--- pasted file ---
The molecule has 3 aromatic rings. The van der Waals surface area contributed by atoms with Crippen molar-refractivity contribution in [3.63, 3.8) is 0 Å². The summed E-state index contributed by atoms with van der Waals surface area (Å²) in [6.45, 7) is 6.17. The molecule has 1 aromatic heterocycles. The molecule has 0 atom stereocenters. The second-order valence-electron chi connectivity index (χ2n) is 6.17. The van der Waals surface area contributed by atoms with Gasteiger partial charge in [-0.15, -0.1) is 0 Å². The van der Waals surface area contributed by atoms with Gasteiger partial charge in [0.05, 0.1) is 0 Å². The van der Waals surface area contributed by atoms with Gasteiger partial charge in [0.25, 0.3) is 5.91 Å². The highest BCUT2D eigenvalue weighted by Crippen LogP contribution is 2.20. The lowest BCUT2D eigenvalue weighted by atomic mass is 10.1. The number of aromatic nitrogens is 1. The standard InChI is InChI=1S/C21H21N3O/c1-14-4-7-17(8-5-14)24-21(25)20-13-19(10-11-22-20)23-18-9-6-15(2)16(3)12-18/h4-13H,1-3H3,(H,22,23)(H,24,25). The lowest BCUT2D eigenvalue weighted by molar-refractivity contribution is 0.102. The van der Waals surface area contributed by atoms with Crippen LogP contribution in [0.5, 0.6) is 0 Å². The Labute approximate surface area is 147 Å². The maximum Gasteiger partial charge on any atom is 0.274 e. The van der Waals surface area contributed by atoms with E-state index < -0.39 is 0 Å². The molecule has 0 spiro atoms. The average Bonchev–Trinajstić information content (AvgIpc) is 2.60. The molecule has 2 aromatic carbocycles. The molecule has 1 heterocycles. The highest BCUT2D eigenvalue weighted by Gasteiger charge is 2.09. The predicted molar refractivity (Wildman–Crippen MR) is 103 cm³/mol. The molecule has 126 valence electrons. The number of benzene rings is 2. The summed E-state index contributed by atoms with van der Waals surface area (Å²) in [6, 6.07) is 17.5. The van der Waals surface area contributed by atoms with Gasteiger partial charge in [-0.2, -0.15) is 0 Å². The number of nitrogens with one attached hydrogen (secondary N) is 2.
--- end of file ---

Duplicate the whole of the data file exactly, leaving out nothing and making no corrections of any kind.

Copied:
The molecule has 3 aromatic rings. The van der Waals surface area contributed by atoms with Crippen molar-refractivity contribution in [3.63, 3.8) is 0 Å². The summed E-state index contributed by atoms with van der Waals surface area (Å²) in [6.45, 7) is 6.17. The molecule has 1 aromatic heterocycles. The molecule has 0 atom stereocenters. The second-order valence-electron chi connectivity index (χ2n) is 6.17. The van der Waals surface area contributed by atoms with Gasteiger partial charge in [-0.15, -0.1) is 0 Å². The van der Waals surface area contributed by atoms with Gasteiger partial charge in [0.05, 0.1) is 0 Å². The van der Waals surface area contributed by atoms with Gasteiger partial charge in [0.25, 0.3) is 5.91 Å². The highest BCUT2D eigenvalue weighted by Crippen LogP contribution is 2.20. The lowest BCUT2D eigenvalue weighted by atomic mass is 10.1. The number of aromatic nitrogens is 1. The standard InChI is InChI=1S/C21H21N3O/c1-14-4-7-17(8-5-14)24-21(25)20-13-19(10-11-22-20)23-18-9-6-15(2)16(3)12-18/h4-13H,1-3H3,(H,22,23)(H,24,25). The lowest BCUT2D eigenvalue weighted by molar-refractivity contribution is 0.102. The van der Waals surface area contributed by atoms with Crippen LogP contribution in [0.5, 0.6) is 0 Å². The Labute approximate surface area is 147 Å². The maximum Gasteiger partial charge on any atom is 0.274 e. The van der Waals surface area contributed by atoms with E-state index < -0.39 is 0 Å². The molecule has 0 spiro atoms. The average Bonchev–Trinajstić information content (AvgIpc) is 2.60. The molecule has 2 aromatic carbocycles. The molecule has 1 heterocycles. The highest BCUT2D eigenvalue weighted by Gasteiger charge is 2.09. The predicted molar refractivity (Wildman–Crippen MR) is 103 cm³/mol. The molecule has 126 valence electrons. The number of benzene rings is 2. The summed E-state index contributed by atoms with van der Waals surface area (Å²) in [6, 6.07) is 17.5. The van der Waals surface area contributed by atoms with Gasteiger partial charge in [-0.2, -0.15) is 0 Å². The number of nitrogens with one attached hydrogen (secondary N) is 2.